And if its not the receptor (and post-translation studies are planned) arent these weak analogies about prostate cancer even weaker?

You can quote the exact post so you the reader knows which post you’re referring to. viewtopic.php?f=33&t=5282&start=160#p44242

I have no idea where you’re getting the “any day now” information. Don’t make shit up.


this is a very good post.

Oscar, why are you so negative? You don´t know where the problem is, either…

We should get closer to the point where we can try such substances. Is this stuff used in treatment of prostata cancer?

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Thank your for your post.

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Great post!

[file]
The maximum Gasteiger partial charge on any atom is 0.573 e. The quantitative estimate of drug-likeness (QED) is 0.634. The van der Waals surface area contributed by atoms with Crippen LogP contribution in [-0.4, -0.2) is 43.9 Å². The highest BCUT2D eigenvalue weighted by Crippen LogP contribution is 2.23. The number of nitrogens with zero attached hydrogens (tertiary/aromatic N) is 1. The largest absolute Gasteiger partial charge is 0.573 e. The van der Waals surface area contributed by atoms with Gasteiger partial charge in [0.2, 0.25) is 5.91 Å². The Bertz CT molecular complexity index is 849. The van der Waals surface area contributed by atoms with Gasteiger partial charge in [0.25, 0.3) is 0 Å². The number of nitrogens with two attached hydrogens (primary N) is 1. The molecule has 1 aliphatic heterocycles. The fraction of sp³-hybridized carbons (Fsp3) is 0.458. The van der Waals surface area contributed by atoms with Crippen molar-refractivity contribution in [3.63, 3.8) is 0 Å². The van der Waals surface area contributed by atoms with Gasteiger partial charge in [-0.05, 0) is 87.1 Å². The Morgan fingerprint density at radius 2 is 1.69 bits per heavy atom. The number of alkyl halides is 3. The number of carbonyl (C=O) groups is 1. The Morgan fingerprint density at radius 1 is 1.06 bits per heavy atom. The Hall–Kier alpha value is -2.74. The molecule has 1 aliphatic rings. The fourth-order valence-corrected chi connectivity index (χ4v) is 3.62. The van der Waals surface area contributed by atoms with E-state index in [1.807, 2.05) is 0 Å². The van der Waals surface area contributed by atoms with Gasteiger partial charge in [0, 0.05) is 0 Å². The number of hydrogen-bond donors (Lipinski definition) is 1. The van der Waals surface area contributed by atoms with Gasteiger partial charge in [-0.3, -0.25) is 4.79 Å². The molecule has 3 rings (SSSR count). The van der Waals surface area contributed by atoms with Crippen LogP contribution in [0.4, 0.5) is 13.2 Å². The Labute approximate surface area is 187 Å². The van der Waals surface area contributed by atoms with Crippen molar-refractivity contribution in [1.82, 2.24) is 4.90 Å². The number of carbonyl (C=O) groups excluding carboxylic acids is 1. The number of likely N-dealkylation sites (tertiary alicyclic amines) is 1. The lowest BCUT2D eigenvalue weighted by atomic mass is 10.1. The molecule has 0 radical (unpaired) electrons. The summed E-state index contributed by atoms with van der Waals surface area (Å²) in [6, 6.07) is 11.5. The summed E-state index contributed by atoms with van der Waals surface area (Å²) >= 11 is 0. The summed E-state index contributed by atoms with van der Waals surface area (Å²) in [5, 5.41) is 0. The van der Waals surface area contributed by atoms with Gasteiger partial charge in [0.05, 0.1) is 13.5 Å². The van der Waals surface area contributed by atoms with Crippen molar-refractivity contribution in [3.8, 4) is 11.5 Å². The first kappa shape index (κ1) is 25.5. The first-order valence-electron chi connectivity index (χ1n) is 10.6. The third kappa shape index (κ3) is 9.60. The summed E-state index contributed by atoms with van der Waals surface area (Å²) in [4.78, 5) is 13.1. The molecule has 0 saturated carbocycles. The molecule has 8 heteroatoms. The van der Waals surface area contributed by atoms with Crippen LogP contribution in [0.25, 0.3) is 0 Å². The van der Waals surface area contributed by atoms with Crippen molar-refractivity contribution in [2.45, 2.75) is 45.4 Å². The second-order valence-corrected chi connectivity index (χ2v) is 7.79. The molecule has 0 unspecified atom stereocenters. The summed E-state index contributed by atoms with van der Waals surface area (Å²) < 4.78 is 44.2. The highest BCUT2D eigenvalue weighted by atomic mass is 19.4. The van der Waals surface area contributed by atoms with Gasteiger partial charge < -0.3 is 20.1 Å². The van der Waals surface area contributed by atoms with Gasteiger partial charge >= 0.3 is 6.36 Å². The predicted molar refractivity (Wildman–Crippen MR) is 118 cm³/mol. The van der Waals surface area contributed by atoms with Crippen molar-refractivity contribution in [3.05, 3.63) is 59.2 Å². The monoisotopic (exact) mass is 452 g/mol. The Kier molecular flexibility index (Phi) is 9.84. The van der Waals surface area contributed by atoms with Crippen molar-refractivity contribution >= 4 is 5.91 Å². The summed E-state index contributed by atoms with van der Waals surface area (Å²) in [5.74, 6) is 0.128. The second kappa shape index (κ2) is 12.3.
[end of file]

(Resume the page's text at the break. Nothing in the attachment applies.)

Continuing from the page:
Uplifting and positive… a nice change of pace around here.

I will be eagerly following this thread for more information.

Thank you!

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viewtopic.php?f=33&t=6581 “Publication: Q3/Q4 time frame” ??

Was I negative? This isnt a Disney cartoon, I dont know what you expect. If one claims to know the cause of ‘PFS’ be prepared to defend that assertion.

If androgen deprevation caused androgens to stop working prostate cancer would have been cured long ago. There can be methylation of the AR due to aberrant changes in some advanced cancer - but it now seems that hasnt happened to us. (also see; viewtopic.php?f=27&t=6968)

So how is Prostate cancer similar to our situation?

I brought up the use of Sulfpraphane a while back in the thread below…

“Sulforaphane” has been found to work both as a HDAC inhibitor and also a promoter of de-methylization."